Csaba Kutszegi / Theatre, journal for drama critique and theory
(...) Purcell Picnolepsy is a highly sensitive artistic reflection of new age tendencies. I believe it may be a true masterpiece of our age.
(...) The genre of Purcell Picnolepsy was defined by its author as a contemporary opera. Contemporary operas are verbal. Yet author Ágens has crossed the Rubicon: in the opera she wrote there is not a single well-articulated word, and no automated translation device would ever be able to identify a single intelligible word - in any language.
An esoteric stage design, Purcell's music, the monotonous intonation of incomprehensible vocal effects, which influence by way of their intensity the rotation speed of the giant windmill's propellers - all this suggests that Purcell Picnolepsy is difficult to interpret and even more difficult to enjoy. However, the surprise of the show is that every second of it is fascinating. The stage presence and the special singing technique of Ágens and Viktória Kiss results in an inspiring, overwhelming performance. The spectator is bedazzled: he both follows and participates in a dramatic plot, that doesn't have a tangible existence, in the sense that it is totally lacking action of any description. The same is true for the 'text': the singing technique based on a total lack of articulate words seems nevertheless comprehensible, or, put it another way, its incomprehensibility is not remarkable, not disturbing. The internal tension of the work is sustained by tense contradictions: the scene reminiscent of a virtual medium with a missing presence (nevertheless) incorporates people interpreting passionate characters in action with highly charged emotions, while the text with an absent meaning functions as an interpretable system of communicating signs.
(...) It is not by chance that Ágens 'placed' into Purcell's music the 'arias' she wrote. The sound of Baroque music and its ideological whirling towards heaven creates a background that is adequate in every respect for the vocal sounds 'rising to the spheres' as composed by Ágens. The proportionate answering of live music and Purcell's movements heard on playback is fortunate, Xénia Stollár's interpretation on viola da gamba and Ádám Jávorka's on viola is excellent. The idea of whirling to heaven is reinforced by the stage design, set design, and the projected video made by József Tasnádi. There are two step-ladders hanging above the stage, turning in front of the projected image of the already mentioned modern wind turbines, with the projected image of the step-ladders also appearing later on, mounted on the image of the whirling, infinite ocean. The ladder symbolizes the upward strive, the desire to reach transcendent eternity. (...) The choreography of Krisztián Gergye builds on the movement elements of ancient Javan dance, is highly elaborate, sensitive, perfected to a high level, and fits into the concept of the performance self-evidently. Its illustrative, accompanying character and the restrictiveness stemming from this effect highlight the 'opera-like' character of the theatre piece, while its set of movements - with its clear elements of form, without any need for explanation - recalls atavistic layers of consciousness.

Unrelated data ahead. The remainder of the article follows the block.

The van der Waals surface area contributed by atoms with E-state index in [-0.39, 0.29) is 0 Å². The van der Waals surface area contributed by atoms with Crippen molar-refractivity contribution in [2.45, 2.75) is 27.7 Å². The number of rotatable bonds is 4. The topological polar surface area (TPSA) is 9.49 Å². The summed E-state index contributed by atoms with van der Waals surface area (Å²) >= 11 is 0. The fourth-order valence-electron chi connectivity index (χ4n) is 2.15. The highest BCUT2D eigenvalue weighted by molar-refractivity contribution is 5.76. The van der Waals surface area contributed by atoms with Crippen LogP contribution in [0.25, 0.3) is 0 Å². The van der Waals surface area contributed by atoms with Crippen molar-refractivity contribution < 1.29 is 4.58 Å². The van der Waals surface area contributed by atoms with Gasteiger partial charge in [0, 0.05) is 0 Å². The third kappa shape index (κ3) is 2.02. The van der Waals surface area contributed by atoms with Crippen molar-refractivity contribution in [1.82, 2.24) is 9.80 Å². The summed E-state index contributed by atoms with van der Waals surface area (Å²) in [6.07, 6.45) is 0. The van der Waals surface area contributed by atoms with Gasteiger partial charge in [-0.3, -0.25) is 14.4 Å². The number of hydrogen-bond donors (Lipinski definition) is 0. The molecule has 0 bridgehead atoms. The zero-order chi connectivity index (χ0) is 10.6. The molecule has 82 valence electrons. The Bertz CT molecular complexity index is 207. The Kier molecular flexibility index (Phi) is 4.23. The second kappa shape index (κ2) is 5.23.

The intensive acting of the two singers, accompanied by everyday gestures, maintains the tension all through, and serves as a secure base for the enjoyment and the interpretation of the performance. The phenomenon is exciting because the question arises: what do the singer-actors actually experience? If I were to make a guess, I would venture to say that it is exactly that incredible longing of the human being for harmony and unity. What distinguishes Purcell Picnolepsy from the average postmodern theater piece is that the creator-artists in it have undertaken the presentation of the suffering of the human being thrust into existence figured with an almost romantic set of means. The ambience of the scene has a postmodern character. The language of communication is based on units of voices and images simplified to the limit of interpretability, while human suffering and desire are expressed in an everyday metacommunicative language understandable to all. Micro- and macrocosm can be seen simultaneously in Purcell Picnolepsy. Above (in the projection): the endless whirling, the clash of the elements, the glowing magma, the flowing lava, the icy glaciers, the snow-fields, the negative and the positive image of the solar eclipse (at other times children's heads); while below: the benevolent human being. (...)